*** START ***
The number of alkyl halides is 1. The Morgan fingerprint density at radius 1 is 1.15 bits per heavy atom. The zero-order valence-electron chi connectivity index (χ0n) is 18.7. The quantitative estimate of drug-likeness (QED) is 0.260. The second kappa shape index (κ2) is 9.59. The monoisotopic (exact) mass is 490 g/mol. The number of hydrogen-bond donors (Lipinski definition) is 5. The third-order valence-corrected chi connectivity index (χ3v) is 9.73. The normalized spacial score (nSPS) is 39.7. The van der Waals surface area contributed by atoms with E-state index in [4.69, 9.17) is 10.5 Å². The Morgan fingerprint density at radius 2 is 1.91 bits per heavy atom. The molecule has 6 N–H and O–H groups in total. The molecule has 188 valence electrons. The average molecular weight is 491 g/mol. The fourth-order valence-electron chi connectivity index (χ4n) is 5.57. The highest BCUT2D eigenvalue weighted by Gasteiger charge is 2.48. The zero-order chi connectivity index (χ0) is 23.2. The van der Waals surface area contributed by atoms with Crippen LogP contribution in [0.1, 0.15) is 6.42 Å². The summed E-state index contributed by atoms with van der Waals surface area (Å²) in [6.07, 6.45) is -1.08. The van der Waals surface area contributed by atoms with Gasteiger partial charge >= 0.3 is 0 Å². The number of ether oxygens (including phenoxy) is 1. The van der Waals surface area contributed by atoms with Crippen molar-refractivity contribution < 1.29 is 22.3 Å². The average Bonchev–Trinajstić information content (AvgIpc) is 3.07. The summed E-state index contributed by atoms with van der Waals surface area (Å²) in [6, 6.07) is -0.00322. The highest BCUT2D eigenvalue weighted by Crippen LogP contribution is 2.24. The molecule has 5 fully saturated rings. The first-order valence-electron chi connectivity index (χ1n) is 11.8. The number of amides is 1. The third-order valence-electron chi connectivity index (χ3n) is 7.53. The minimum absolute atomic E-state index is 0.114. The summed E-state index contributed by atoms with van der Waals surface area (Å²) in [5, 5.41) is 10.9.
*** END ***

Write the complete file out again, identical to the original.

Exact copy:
The number of alkyl halides is 1. The Morgan fingerprint density at radius 1 is 1.15 bits per heavy atom. The zero-order valence-electron chi connectivity index (χ0n) is 18.7. The quantitative estimate of drug-likeness (QED) is 0.260. The second kappa shape index (κ2) is 9.59. The monoisotopic (exact) mass is 490 g/mol. The number of hydrogen-bond donors (Lipinski definition) is 5. The third-order valence-corrected chi connectivity index (χ3v) is 9.73. The normalized spacial score (nSPS) is 39.7. The van der Waals surface area contributed by atoms with E-state index in [4.69, 9.17) is 10.5 Å². The Morgan fingerprint density at radius 2 is 1.91 bits per heavy atom. The molecule has 6 N–H and O–H groups in total. The molecule has 188 valence electrons. The average molecular weight is 491 g/mol. The fourth-order valence-electron chi connectivity index (χ4n) is 5.57. The highest BCUT2D eigenvalue weighted by Gasteiger charge is 2.48. The zero-order chi connectivity index (χ0) is 23.2. The van der Waals surface area contributed by atoms with Crippen LogP contribution in [0.1, 0.15) is 6.42 Å². The summed E-state index contributed by atoms with van der Waals surface area (Å²) in [6.07, 6.45) is -1.08. The van der Waals surface area contributed by atoms with Gasteiger partial charge >= 0.3 is 0 Å². The number of ether oxygens (including phenoxy) is 1. The van der Waals surface area contributed by atoms with Crippen molar-refractivity contribution < 1.29 is 22.3 Å². The average Bonchev–Trinajstić information content (AvgIpc) is 3.07. The summed E-state index contributed by atoms with van der Waals surface area (Å²) in [6, 6.07) is -0.00322. The highest BCUT2D eigenvalue weighted by Crippen LogP contribution is 2.24. The molecule has 5 fully saturated rings. The first-order valence-electron chi connectivity index (χ1n) is 11.8. The number of amides is 1. The third-order valence-electron chi connectivity index (χ3n) is 7.53. The minimum absolute atomic E-state index is 0.114. The summed E-state index contributed by atoms with van der Waals surface area (Å²) in [5, 5.41) is 10.9.